From Jacob Read
Annapolis [Md.] 29th June 1784
Mr Vidler the Architect of whom I had the honour to inform you when at Mount Vernon is the bearer of the present Letter. his Visit to Virginia is to inform himself from his own Observation of the best place in which he Can settle and exercise his trade. I find he has sent to Europe for a Considerable Number of hands and will be soon able to undertake any piece of Work that may offer.
Mr Vidler expressed a great desire to See a General who has made so great a Figure and in so few Years led his Country men to Freedom, and Will be particularly happy if he Can assist in perfecting any of your plans for improving or beautifying Mount Vernon, at his request I do myself the pleasure to address this Letter to you and to assure you that Capt. Stuart with whom he Came to this Country mentions him as a man of the most modest and respectful deportment and as Skilful in his business, he appears to be a man of Sense and is well recommended.1
I request the favour of you Sir to present my most respectful Compliments to Mrs Washington and Miss Basset & to inform the latter that I delivered her Commands Safe in Annapolis.
The Committee of the States were to have Assembled on the 26th but as yet we have but Six States represented, today we hope to be able to proceed to business as several members are expected—Mr Wilson of Philadelphia & the Atty Genl of Pensylvania Came to town Yesterday on the business of Wyoming but there being no Court and the other party not appearing they took wing again last night 2—They inform that the Trial of Monsr De longchamp was over & that he had been found Guilty by the Jury on Three distinct Charges in an Indictment but his Sentence is not known. Yesterday was the day on which the Court had ordered him to be brought up for Judgement. The Minister of France is gone, and Monsr de Marbois Certainly Married 3—I ask pardon for this intrusion on your time and am with the most perfect esteem and regard Sir Your Most Obedient and most obliged Servt
1. Edward Vidler delayed coming to Mount Vernon until April 1785, when GW wrote in his diary: “A Mr. Vidler, to whom I had written (an Undertaker at Annapolis) came here and opened the cases wch. contained my Marble chimney piece—but for want of Workmen could not undertake to finish my New room” (Diaries description begins Donald Jackson and Dorothy Twohig, eds. The Diaries of George Washington. 6 vols. Charlottesville, Va., 1976–79. description ends , 4:114). The “Marble chimney piece” was sent to him by Samuel Vaughan (see GW to Samuel Vaughan, 6 April, 20 June 1784, and GW to Benjamin Vaughan and to Samuel Vaughan, 5 Feb. 1785).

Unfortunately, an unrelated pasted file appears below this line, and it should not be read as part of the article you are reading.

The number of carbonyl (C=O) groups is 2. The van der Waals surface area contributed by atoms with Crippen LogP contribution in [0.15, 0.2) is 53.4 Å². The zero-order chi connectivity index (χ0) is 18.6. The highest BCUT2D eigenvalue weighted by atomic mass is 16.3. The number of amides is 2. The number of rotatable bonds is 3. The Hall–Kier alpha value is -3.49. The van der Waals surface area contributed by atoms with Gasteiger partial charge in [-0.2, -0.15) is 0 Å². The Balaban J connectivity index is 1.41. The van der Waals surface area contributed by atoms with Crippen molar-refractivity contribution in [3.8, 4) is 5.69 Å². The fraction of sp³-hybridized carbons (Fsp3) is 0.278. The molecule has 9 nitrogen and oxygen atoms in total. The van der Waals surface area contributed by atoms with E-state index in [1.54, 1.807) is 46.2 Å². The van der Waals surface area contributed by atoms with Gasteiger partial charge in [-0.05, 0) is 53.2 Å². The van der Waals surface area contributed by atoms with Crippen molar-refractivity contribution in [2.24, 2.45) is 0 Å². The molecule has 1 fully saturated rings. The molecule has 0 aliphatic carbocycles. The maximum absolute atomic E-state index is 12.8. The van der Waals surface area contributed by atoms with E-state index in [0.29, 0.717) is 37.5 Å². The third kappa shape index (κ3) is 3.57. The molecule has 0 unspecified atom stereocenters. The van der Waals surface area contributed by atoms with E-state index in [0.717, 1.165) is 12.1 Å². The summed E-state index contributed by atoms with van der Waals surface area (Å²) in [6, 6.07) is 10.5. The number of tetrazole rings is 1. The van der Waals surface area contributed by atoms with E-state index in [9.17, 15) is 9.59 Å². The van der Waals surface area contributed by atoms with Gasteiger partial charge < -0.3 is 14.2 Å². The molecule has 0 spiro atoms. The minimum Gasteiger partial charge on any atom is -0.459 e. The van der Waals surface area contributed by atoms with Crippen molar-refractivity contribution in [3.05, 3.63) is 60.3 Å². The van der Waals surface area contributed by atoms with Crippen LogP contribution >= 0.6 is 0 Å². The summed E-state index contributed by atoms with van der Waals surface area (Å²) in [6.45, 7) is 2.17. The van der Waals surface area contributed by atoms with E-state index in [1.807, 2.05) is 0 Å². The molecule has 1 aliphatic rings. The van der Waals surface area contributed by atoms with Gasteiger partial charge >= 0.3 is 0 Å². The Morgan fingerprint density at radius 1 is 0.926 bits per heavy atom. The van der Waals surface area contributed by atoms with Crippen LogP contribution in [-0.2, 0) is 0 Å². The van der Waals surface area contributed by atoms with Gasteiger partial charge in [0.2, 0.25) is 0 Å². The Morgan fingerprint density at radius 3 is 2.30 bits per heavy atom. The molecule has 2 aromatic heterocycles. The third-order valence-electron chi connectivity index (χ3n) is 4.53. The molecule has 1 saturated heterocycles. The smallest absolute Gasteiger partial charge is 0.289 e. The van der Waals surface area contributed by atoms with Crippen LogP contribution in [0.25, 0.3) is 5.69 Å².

2. In November 1782 James Wilson and William Bradford, Jr. (1755–1795), the attorney general of Pennsylvania, appeared before a congressionally constituted commission, or court, to defend Pennsylvania’s claims to the Wyoming Valley against the claims advanced by the state of Connecticut. The commissioners ruled that Connecticut had no governing rights to the disputed territory and left it to the state of Pennsylvania to resolve the conflicting claims of private owners. On 23 Jan. 1784, in answer to a petition of Connecticut settlers in the Wyoming Valley, Congress asked the states of Pennsylvania and Connecticut to appear before its committee of states so that “the private right of soil within” the Wyoming territory could be determined (JCC, description begins Worthington Chauncey Ford et al., eds. Journals of the Continental Congress, 1774-1789. 34 vols. Washington, D.C., 1904–37. description ends 26:45). Bradford, representing Pennsylvania, announced his arrival in Annapolis on 28 June, but when the committee of states met on 5 July, no one from Connecticut appeared (see DNA:PCC, item 49, and JCC, description begins Worthington Chauncey Ford et al., eds. Journals of the Continental Congress, 1774-1789. 34 vols. Washington, D.C., 1904–37. description ends 27:567). The final resolution to the Wyoming dispute came on 26 May 1786 when Congress resolved that Connecticut should relinquish all claims to lands in Pennsylvania in exchange for Ohio lands, known as the Western Reserve (see JCC, description begins Worthington Chauncey Ford et al., eds. Journals of the Continental Congress, 1774-1789. 34 vols. Washington, D.C., 1904–37. description ends 30:310–11, 31:654–5).
3. Thomas Jefferson wrote Charles Thomson on 21 May in Philadelphia: “The principal interesting occurence here is a very daring insult committed on Mr. Marbois by a Frenchman who calls himself the Chevalr. [Charles-Julien] de Longchamps, but is in fact the nephew of the Minister’s steward’s wife. He obliged him in his own defence to box in the streets like a porter” (Boyd, Jefferson Papers, description begins Julian P. Boyd et al., eds. The Papers of Thomas Jefferson. 40 vols. to date. Princeton, N.J., 1950—. description ends 7:281–82). The fight between the two Frenchmen took place on 19 May, the day after GW left Philadelphia. On 12 July Longchamps was fined and sentenced to twenty one months in jail by the Pennsylvania Supreme Court. The Longchamps-Marbois affair became a cause célèbre when the French government insisted that Longchamps be returned to France to be tried for infringing on the rights of a French diplomat. Barbé de Marbois did not mention the affair when he wrote GW on 8 June of his engagement to Elizabeth Moore of Philadelphia.